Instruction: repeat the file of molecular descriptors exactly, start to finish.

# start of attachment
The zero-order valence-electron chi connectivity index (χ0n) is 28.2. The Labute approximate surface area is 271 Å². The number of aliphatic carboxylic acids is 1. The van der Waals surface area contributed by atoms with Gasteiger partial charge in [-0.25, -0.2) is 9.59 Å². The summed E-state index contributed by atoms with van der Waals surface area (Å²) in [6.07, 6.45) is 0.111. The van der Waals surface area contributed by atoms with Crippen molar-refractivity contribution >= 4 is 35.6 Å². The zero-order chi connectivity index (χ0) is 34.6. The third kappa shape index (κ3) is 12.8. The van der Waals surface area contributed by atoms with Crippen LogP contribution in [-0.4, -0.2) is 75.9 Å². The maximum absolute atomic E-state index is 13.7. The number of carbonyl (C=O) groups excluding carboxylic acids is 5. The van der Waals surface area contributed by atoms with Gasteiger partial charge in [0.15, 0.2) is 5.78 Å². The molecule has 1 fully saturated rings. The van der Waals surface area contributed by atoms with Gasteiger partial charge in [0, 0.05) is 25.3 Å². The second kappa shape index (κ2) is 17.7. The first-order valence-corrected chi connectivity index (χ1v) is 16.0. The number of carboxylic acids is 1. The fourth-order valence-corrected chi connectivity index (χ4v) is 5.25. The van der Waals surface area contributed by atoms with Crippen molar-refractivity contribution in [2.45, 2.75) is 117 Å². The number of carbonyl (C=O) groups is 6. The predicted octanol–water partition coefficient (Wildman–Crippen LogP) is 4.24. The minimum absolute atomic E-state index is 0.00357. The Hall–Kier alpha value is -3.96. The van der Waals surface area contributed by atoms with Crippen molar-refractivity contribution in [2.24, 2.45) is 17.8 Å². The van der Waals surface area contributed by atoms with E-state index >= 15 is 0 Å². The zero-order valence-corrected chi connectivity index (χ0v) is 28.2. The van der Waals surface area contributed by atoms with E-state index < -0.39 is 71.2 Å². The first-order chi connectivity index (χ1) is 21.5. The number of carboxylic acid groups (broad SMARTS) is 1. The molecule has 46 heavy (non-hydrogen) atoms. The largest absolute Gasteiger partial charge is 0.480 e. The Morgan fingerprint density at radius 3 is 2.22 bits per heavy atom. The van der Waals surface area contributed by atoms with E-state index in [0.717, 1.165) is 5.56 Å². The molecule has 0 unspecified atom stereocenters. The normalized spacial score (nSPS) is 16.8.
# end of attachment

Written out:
The zero-order valence-electron chi connectivity index (χ0n) is 28.2. The Labute approximate surface area is 271 Å². The number of aliphatic carboxylic acids is 1. The van der Waals surface area contributed by atoms with Gasteiger partial charge in [-0.25, -0.2) is 9.59 Å². The summed E-state index contributed by atoms with van der Waals surface area (Å²) in [6.07, 6.45) is 0.111. The van der Waals surface area contributed by atoms with Crippen molar-refractivity contribution >= 4 is 35.6 Å². The zero-order chi connectivity index (χ0) is 34.6. The third kappa shape index (κ3) is 12.8. The van der Waals surface area contributed by atoms with Crippen LogP contribution in [-0.4, -0.2) is 75.9 Å². The maximum absolute atomic E-state index is 13.7. The number of carbonyl (C=O) groups excluding carboxylic acids is 5. The van der Waals surface area contributed by atoms with Gasteiger partial charge in [0.15, 0.2) is 5.78 Å². The molecule has 1 fully saturated rings. The van der Waals surface area contributed by atoms with Gasteiger partial charge in [0, 0.05) is 25.3 Å². The second kappa shape index (κ2) is 17.7. The first-order valence-corrected chi connectivity index (χ1v) is 16.0. The number of carboxylic acids is 1. The fourth-order valence-corrected chi connectivity index (χ4v) is 5.25. The van der Waals surface area contributed by atoms with Crippen molar-refractivity contribution in [2.45, 2.75) is 117 Å². The number of carbonyl (C=O) groups is 6. The predicted octanol–water partition coefficient (Wildman–Crippen LogP) is 4.24. The minimum absolute atomic E-state index is 0.00357. The Hall–Kier alpha value is -3.96. The van der Waals surface area contributed by atoms with Crippen molar-refractivity contribution in [2.24, 2.45) is 17.8 Å². The van der Waals surface area contributed by atoms with E-state index >= 15 is 0 Å². The zero-order valence-corrected chi connectivity index (χ0v) is 28.2. The van der Waals surface area contributed by atoms with E-state index < -0.39 is 71.2 Å². The first-order chi connectivity index (χ1) is 21.5. The number of carboxylic acid groups (broad SMARTS) is 1. The molecule has 46 heavy (non-hydrogen) atoms. The largest absolute Gasteiger partial charge is 0.480 e. The Morgan fingerprint density at radius 3 is 2.22 bits per heavy atom. The van der Waals surface area contributed by atoms with E-state index in [0.717, 1.165) is 5.56 Å². The molecule has 0 unspecified atom stereocenters. The normalized spacial score (nSPS) is 16.8.